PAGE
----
Several of the nation's largest banks are rolling out browser-based cash management products, which can be cheaper to support and easier to distribute than many existing offerings.

The new products, on display earlier this week at the Treasury Management Association's 18th annual conference, let banks deliver software programs on-line to customers rather than mailing new diskettes.

Browser technology, which was designed for the Internet but can be used on private networks, streamlines software upgrades and simplifies support, bankers said.

Chase Manhattan Corp., Citicorp, and NationsBank Corp. are among those offering or testing browser-based services for funds transfers and information reporting.

"Support is a primary motivator for us," said Nick Alex, senior vice president at NationsBank. "We never intended to be in the software business."

The Charlotte, N.C.-based bank is developing a system that would let corporations connect with the bank through private networks or through the Internet. The system, called NationsBank Direct, will be marketed to both large and small corporations.

Mr. Alex said NationsBank's move to browser-based technology was driven by the unanticipated support costs that arose as corporate customers installed new versions of the bank's Windows-based cash management software.

Not all are enthusiastic about browsers. Many institutions are only a few years away from creating Windows-based systems and are in no hurry to replace them unless they see demand.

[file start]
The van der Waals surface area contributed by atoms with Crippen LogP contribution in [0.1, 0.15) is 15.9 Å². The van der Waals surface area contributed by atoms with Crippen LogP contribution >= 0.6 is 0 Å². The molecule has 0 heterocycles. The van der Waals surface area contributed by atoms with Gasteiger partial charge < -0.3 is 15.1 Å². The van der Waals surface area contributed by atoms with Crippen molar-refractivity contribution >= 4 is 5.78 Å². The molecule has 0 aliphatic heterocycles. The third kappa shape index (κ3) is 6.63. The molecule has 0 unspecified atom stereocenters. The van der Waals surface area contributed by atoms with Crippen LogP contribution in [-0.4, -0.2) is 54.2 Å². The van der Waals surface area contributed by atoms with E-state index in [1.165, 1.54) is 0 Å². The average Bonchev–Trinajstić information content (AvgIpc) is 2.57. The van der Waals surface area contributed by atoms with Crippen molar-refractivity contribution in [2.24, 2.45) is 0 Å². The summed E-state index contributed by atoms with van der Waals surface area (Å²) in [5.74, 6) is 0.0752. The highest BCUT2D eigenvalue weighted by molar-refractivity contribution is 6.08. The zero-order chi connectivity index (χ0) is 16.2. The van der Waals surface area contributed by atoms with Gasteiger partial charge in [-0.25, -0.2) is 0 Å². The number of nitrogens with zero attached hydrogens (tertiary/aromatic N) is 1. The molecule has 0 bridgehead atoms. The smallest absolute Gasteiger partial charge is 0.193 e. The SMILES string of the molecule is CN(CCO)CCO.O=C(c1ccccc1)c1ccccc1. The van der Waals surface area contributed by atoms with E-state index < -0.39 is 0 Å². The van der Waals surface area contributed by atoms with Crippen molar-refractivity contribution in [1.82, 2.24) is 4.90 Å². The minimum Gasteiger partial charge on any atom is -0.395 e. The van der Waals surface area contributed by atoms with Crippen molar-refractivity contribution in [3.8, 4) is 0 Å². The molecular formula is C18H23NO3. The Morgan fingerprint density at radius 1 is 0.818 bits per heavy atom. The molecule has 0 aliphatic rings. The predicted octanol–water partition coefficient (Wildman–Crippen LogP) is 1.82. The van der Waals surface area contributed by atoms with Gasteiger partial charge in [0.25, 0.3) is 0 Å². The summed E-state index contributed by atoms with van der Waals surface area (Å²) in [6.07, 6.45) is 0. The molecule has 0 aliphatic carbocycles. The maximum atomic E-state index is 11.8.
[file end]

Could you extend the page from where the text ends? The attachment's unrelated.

"The Internet holds a lot of promise, but it's still an evolving technology," said Francine M. Miltenberger, senior vice president, PNC Bank Corp. "I do not know if you will see customers embracing it in droves over the next six months."

She cited concerns about browser technology's security and reliability as reasons for introducing it only after careful evaluation.

Other bankers at the conference acknowledged that demand is weak among some customer segments. Susan E. Sheehy, vice president at Chase, said, "Nudging corporate customers forward is a big challenge. We don't anticipate them knocking the door down for it right away."

But she said the largest of the bank's customers are "a little higher up on the technology curve" and will not take long to see the benefits of browser-based products. In addition, several middle market clients have expressed interest in the bank's intranet-based product, Workspace.

Colin Klipin, managing director in global cash management services at Citicorp, said he expects most large cash managers to develop browser technologies next year. Citicorp is developing one called Casa, which would provide information services through direct dial-up connections.

Mr. Klipin said the emergence of new technology-based services will speed the consolidation of the cash management business. He said the players that will survive need to "demonstrate a continual program of innovation as it relates to content and throughput."

For those that do not, he said, the commodity-like attributes of cash management services will become "apparent very quickly."

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